Another method of applying autonomous-repairing capabilities to concrete is with the use of a distinct fungus called Trichoderma reesi. Working the same way as the self-healing concrete infused with bacteria, researchers from Binghamton University, in New York, and Rutgers University, in New Jersey, trialed over 20 types of fungus to find the right one. Although, the bacteria infused concrete produces limestone when in contact with water, the fungus produces calcium carbonate instead.

Among the many other methods of self-repairing concrete is the use of microcapsules containing: minerals, epoxy and polyurethane, developed by Dolomite Microfluidics, of the United Kingdom. Albeit, still in development, the idea is that cracks in the concrete will rupture the microcapsules subsequently releasing the "healing" components found within.

Also, a scientific team from the Pacific Northwest National Laboratory in Washington developed an automatically repairing concrete mixture that contains 5 to 20 percent of man-made polymers. Reportedly, the polymers have the potential to heal concrete cracks in just a matter of hours.

However, as promising as this form of concrete may seem, in a paper titled "Self-Healing Concrete in Commercial Construction" by James Frazier of California Polytechnic State University San Luis Obispo, he states that there are several problems with self-healing concrete, including: the price, the potential of released harmful products into the air and the lack of sufficient testing.

Stronger
One of the main ways to reduce the amount of concrete produced is to make it stronger, which, in turn, makes it last longer and reduces the need for frequent repairs. Of all the research compiled for this article, this category is by far the largest, and the substances used to strengthen concrete range from common household items to the somewhat obscure.



A Consolidation of Concrete Progressions

Professor Hendrik Jonkers, from Delft University of Technology in the Netherlands, holds up a core sample of his self-healing concrete.
Photo Credit: European Patent Office


A Consolidation of Concrete Progressions

This self-healing concrete contains a type of bacteria naturally found near volcanoes that can create limestone when it comes into contact with water. By doing this, internal cracks within concrete structures can be repaired. According to the European Patent Office, the bacteria can lay dormant for up to 200 years and fill cracks "up to any length provided they have a width of no more than 0.8 millimeters."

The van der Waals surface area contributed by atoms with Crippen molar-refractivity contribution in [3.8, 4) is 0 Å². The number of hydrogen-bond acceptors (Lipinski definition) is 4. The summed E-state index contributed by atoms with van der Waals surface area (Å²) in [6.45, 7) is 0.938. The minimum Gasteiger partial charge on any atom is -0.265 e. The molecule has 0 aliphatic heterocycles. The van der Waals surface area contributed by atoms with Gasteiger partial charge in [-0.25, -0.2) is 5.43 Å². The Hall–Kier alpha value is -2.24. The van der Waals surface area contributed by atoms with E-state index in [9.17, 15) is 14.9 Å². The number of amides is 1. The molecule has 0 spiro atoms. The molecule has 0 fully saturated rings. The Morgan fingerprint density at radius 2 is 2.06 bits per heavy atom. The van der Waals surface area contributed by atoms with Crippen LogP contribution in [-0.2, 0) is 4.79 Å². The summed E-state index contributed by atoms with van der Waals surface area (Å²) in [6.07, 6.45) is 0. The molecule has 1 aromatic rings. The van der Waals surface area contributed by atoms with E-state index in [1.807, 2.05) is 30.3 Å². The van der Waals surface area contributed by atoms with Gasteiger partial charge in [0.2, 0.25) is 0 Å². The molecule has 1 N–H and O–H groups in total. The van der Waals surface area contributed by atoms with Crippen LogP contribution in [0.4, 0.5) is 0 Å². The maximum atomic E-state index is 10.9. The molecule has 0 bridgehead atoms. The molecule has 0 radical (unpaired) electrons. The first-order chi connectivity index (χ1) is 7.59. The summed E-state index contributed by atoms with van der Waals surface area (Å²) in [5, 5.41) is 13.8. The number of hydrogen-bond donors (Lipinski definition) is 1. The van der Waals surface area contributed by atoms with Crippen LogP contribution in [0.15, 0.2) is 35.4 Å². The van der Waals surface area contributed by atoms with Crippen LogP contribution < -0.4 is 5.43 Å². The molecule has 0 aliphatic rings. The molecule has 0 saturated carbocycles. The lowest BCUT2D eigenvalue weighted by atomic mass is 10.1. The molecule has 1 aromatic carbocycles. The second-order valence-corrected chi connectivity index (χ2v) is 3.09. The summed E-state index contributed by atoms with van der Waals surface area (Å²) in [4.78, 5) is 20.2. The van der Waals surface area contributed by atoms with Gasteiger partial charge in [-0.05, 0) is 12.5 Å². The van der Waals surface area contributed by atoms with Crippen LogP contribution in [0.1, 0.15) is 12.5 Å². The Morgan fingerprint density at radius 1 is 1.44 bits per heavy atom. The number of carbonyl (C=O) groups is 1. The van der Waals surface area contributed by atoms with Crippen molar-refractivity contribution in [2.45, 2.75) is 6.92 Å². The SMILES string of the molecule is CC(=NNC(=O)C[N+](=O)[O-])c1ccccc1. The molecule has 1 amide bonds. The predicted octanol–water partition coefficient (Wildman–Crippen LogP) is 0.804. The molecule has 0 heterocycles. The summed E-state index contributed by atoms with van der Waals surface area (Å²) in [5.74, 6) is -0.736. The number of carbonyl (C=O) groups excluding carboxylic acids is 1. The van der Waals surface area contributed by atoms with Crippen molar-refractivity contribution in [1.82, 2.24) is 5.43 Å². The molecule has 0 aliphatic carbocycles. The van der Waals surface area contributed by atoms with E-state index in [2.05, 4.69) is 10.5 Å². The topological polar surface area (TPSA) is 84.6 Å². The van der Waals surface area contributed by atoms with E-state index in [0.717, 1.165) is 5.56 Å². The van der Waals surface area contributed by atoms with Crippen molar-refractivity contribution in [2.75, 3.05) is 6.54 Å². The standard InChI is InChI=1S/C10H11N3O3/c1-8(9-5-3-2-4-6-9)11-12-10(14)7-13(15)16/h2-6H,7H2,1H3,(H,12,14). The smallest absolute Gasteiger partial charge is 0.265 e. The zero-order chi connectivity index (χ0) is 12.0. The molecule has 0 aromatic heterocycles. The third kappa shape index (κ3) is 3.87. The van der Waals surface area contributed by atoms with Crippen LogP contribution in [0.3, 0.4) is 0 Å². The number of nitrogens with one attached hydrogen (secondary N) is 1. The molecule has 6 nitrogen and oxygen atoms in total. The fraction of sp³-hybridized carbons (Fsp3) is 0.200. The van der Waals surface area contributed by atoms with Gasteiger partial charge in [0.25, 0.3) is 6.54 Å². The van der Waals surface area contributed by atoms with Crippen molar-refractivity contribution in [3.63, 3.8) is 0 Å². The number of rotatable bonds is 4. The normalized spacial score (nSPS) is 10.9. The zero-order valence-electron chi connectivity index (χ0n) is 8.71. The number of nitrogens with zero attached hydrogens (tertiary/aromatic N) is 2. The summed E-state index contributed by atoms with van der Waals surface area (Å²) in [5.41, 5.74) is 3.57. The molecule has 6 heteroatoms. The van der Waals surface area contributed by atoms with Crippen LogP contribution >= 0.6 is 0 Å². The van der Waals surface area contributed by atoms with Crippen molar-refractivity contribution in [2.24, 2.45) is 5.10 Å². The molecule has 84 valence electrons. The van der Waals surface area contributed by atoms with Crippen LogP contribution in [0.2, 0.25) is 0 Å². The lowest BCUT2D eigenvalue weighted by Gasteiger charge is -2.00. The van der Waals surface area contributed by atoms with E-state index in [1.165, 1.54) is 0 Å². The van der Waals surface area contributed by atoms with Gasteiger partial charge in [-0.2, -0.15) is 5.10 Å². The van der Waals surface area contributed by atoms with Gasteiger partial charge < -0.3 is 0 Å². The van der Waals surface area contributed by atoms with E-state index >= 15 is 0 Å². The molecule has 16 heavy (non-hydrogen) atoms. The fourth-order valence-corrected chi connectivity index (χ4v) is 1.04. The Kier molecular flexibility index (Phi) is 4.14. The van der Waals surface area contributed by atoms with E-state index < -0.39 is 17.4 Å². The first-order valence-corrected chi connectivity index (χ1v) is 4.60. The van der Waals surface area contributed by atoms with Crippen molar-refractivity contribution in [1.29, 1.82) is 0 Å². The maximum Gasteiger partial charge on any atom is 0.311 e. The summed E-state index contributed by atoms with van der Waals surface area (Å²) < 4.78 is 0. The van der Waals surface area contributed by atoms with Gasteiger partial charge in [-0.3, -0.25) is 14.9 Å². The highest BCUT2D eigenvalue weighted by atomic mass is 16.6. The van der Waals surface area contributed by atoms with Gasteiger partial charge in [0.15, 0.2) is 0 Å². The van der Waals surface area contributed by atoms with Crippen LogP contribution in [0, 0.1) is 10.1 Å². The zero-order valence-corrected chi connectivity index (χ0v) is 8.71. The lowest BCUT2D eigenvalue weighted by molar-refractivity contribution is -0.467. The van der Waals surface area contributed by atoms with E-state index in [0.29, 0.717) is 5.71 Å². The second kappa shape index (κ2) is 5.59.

Photo Credit: European Patent Office


An interesting study regarding the improvement of concrete tensile and compressive strengths is being conducted by a German research team from the University of Konstanz, who are studying sea urchins in order to develop a nanomaterial that binds only to concrete and reportedly makes the concrete between 40 and 100 times more fracture resistant. In a test, the scientists demonstrated that the concrete could withstand 29,000 pounds per square inch of pressure, (normal concrete can typically withstand between 3,000 and 6,000 psi of pressure.)

Additionally, federal officials are working with researchers from Oregon State University and Purdue University to test a wood-infused concrete mixture that is reportedly 15 percent stronger than normal concrete. This experimental combination laces wood nanoparticles, measured at 15,000 times smaller than the head of a pin, into the concrete mixture in order to strengthen it and to explore new avenues of sustainably creating concrete.

What is more, the engineering department at the University of Michigan has formulated a mixture of ultra-high performance concrete that can reportedly withstand pressures of up to 22,000 psi. Their recipe removes gravel from the concrete formula and replaces it with different types of sand, resulting in a much more dense concrete. This specific derivative of concrete has already been utilized to reinforce a bridge in St. Clair County, Mich., which was completed in 2017. Furthermore, the Federal Highway Administration's website has an interactive map of all the highway bridges in the United States and Canada that use ultra-high performance concrete.